For those of you who never saw it on TV (and I was one of them), SeaChange told the tale of Laura Gibson, a big Melbourne lawyer who manages to suffer a disastrous set of circumstances in the space of 48 hours. Her marriage and her high-flying career all come crashing down around her ears.
So, realising that for the last 10 years, she’s been too busy to really stop and think about life, Laura takes her two kids, Rupert and Miranda, and heads off to a small seaside town called Pearl Bay to take a job as the local magistrate. The last time she was there was 10 years ago on holiday, and it was the last time she remembered being really happy and content.
This is really just the scene-setting part of it. The charm of the series comes from the range of characters that inhabit Pearl Bay. To list just some of them:
- Bob Jelly, imperious real estate agent and local mayor. Bob is nearly always the “bad guy” in every episode, as he seeks to get a bridge built that will turn Pearl Bay into a tourist trap and take away its small-town charm for ever.
- Meredith, who runs the local pub, and knows everyone in town and never forgets anything.
- Angus, the court clerk, who goes for a surf every morning before the court starts, and thinks nothing of showing up in his wetsuit to get ready for court. And, of course, his fiancee:
- Karen, the police prosecutor. She and Angus are “on a break” from their relationship, but they’re still engaged and planning the wedding.
- And, last but by no means least, the one and only Diver Dan (in a star-making role for David Wenham), the ultra-laid-back owner of a little cafe/fishing shop.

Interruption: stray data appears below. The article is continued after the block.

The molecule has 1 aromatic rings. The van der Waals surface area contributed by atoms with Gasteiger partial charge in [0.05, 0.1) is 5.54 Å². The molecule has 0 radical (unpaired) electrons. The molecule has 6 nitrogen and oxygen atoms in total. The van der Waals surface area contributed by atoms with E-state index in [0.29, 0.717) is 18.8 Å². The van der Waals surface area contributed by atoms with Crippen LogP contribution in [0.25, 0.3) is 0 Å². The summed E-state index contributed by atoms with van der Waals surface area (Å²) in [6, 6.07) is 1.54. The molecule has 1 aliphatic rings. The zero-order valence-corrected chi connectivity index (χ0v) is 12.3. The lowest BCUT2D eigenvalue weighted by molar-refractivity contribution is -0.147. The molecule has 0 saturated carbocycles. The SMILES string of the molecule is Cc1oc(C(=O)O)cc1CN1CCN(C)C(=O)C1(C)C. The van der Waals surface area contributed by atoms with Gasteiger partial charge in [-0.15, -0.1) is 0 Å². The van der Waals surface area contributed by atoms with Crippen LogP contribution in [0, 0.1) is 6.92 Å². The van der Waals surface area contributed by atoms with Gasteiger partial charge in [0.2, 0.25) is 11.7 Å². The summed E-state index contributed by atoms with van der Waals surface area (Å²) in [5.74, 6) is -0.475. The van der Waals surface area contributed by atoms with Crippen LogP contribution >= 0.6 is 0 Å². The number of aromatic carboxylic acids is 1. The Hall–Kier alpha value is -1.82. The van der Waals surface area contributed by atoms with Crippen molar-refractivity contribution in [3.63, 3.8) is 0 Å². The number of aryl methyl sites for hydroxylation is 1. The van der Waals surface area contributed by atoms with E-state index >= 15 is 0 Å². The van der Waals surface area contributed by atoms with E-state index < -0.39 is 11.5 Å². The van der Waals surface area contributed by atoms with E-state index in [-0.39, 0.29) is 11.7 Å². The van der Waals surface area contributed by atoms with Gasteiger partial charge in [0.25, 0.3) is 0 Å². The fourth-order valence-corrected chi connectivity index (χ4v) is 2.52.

The amusing part of this series is just watching Laura’s reactions to these characters. Overall, the laid-back, bend-the-rules attitude of the town clashes majorly with her stressed, city attitude.
At first glance, the show appears to be a typical Aussie soap opera. But have a closer look and the writing in the series is absolutely outstanding. In any given episode, the mood can change from humour to romance to tear-jerking pathos instantly without missing a beat. On top of that, the acting is so well done, and the characterisations so strong, that a character can appear for just a few seconds in any episode and still act entirely within their character (and often getting a huge laugh out of us at the same time).
Fans of Diver Dan (and there were quite a few of those, let me tell you) were rather disappointed when he left in the second season (I do hope that wasn’t too much of a spoiler for you, but it’s mostly common knowledge) and it almost could have crippled a lesser show. But, amazingly, once you get used to David Wenham’s absence, the show picks up and becomes just as strong.
This is well worth a look, if for nothing else, an example of what can happen when you let talented writers at a TV show. We haven’t seen the third season yet, but if it’s anything like these two, it won’t be disappointing.
5 out of 5.